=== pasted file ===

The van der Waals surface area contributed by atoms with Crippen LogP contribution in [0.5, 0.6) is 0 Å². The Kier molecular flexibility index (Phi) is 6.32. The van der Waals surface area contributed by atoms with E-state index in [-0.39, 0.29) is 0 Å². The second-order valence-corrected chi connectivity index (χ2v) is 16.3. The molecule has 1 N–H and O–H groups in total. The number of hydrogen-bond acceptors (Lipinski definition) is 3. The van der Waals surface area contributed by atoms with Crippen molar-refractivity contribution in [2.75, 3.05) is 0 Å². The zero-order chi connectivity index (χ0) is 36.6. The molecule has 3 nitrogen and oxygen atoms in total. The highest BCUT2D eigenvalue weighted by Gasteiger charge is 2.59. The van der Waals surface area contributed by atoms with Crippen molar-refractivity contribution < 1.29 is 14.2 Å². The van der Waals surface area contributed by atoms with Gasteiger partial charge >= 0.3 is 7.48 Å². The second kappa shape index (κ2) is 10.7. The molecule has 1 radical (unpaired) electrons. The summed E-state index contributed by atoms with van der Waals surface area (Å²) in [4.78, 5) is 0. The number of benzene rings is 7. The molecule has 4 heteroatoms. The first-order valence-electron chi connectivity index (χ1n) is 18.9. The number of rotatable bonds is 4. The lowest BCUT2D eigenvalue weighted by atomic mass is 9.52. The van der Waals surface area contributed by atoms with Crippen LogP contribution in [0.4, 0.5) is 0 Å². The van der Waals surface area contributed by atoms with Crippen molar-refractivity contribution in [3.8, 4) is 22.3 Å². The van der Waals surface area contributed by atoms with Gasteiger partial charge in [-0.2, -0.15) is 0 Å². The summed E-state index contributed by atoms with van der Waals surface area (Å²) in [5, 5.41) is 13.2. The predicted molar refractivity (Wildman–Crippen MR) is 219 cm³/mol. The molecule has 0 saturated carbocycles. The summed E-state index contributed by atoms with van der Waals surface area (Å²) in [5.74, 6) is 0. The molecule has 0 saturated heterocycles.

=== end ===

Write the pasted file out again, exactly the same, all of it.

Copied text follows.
The van der Waals surface area contributed by atoms with Crippen LogP contribution in [0.5, 0.6) is 0 Å². The Kier molecular flexibility index (Phi) is 6.32. The van der Waals surface area contributed by atoms with E-state index in [-0.39, 0.29) is 0 Å². The second-order valence-corrected chi connectivity index (χ2v) is 16.3. The molecule has 1 N–H and O–H groups in total. The number of hydrogen-bond acceptors (Lipinski definition) is 3. The van der Waals surface area contributed by atoms with Crippen molar-refractivity contribution in [2.75, 3.05) is 0 Å². The zero-order chi connectivity index (χ0) is 36.6. The molecule has 3 nitrogen and oxygen atoms in total. The highest BCUT2D eigenvalue weighted by Gasteiger charge is 2.59. The van der Waals surface area contributed by atoms with Crippen molar-refractivity contribution < 1.29 is 14.2 Å². The van der Waals surface area contributed by atoms with Gasteiger partial charge >= 0.3 is 7.48 Å². The second kappa shape index (κ2) is 10.7. The molecule has 1 radical (unpaired) electrons. The summed E-state index contributed by atoms with van der Waals surface area (Å²) in [4.78, 5) is 0. The number of benzene rings is 7. The molecule has 4 heteroatoms. The first-order valence-electron chi connectivity index (χ1n) is 18.9. The number of rotatable bonds is 4. The lowest BCUT2D eigenvalue weighted by atomic mass is 9.52. The van der Waals surface area contributed by atoms with Crippen LogP contribution in [0.4, 0.5) is 0 Å². The van der Waals surface area contributed by atoms with Crippen molar-refractivity contribution in [3.8, 4) is 22.3 Å². The van der Waals surface area contributed by atoms with Gasteiger partial charge in [-0.2, -0.15) is 0 Å². The summed E-state index contributed by atoms with van der Waals surface area (Å²) in [5, 5.41) is 13.2. The predicted molar refractivity (Wildman–Crippen MR) is 219 cm³/mol. The molecule has 0 saturated carbocycles. The summed E-state index contributed by atoms with van der Waals surface area (Å²) in [5.74, 6) is 0. The molecule has 0 saturated heterocycles.